But to be truly honest, there are also other times when I don’t want to be transgender. I just want to be like every other girl out there. It would be nice to go out every once and a while and not think about it. To exist for a moment without having to think about gender. To not worry about what I look like in the mirror. To not have to look over my shoulder. I would love to just exist as who I am with everything perfectly aligned. It is a feeling I have never known. It seems so far out of reach. Sometimes I just want to blend in and be like everyone else and not worry about getting clocked.


Stay safe and keep fighting for all of us!

Love and peace,

Mila Madison

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  • Chrissie See

    I couldn’t agree more. It’s the one inescapable constant, no matter how much we think we’re blending in.While there’s no question but that what’s become known as passing privilege is real, I’ve yet to meet a transwoman who doesn’t wonder if that glance from across the room signified something more than just, “Wow, she looks nice.”

    Owning it, just saying, “Yes, I’m trans, and unashamed of it” is a way to knock the fear of being clocked down…but I wonder – no matter how often we say it to ourselves, can we ever escape that nagging little thought that our being different carries a negative connotation?

    I hope so… but, for me, I’ll confess, it’s still there.

  • Jennifer Eastep

    If being “noticed” as Trans is considered being “Clocked”, then I am the “Big Ben” of the Trans community! As a non passable Trans woman I have learned to notice the positive and negatives of being trans and I have discovered that once you let go and truly focus on your personal happiness, that is when you start living your life for “YOU”..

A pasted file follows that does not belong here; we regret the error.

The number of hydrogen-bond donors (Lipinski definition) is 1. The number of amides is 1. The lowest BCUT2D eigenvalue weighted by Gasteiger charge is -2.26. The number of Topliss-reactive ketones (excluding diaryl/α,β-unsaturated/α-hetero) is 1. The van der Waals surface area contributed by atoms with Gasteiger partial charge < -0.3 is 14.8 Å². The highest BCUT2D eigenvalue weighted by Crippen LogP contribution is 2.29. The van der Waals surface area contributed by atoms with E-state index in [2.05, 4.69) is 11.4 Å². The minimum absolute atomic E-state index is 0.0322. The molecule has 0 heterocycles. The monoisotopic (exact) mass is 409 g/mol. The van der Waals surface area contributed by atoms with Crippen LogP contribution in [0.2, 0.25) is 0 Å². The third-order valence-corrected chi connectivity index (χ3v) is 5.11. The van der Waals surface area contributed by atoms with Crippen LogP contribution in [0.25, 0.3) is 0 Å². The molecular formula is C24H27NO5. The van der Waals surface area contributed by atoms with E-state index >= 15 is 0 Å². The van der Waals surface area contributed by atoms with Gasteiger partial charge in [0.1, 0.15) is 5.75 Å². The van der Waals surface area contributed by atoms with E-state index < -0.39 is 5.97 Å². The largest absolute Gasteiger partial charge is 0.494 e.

Stop living in fear of being clocked. As long as that fear remains, you are still living your life for others. Their are so many more positive things to focus on besides what other people may think and we have to let go of that fear in order to be happy. I understand that some in our community have to live in stealth for employment or safety reasons (i.e. living in a small town etc) But I also firmly believe that by living in stealth, it does nothing to further the fight for equality (IMHO) Being Trans should not “trigger” dysphoria, It should be something to be proud of especially when we stand up and say this is who we are like it or lump it! We are here and we will gain equality by standing tall and proud! and NOT allowing society to dictate “how” we should look or be!

  • Richelle Mulka

    If you can truly love yourself without conditions you will present an image of self confidence that will repel most detractors , if you show no doubt they will sense it and look for far easier prey to harass. Think of abusive Trans-hating people as sharks who can sense blood in the water and will close in on attack. If they can’t sense self doubt in you (the blood in the water) they likely will move on to a more vulnerable target to vent their contempt on. Myself, I realized (finally !) that if I saw myself as just another woman in the crowd I was far less likely to be confronted so I’ve dropped the “Trans” qualifier most of the time now when meeting new people. If we could only understand that arbitrarily dividing ourselves into Trans or Cis groups is really serving only to cause divisions among fellow Human Beings that serve little or no purpose. WE are denying our OWN commonality as fellow Humans or carbon-based units as the Trekkies say !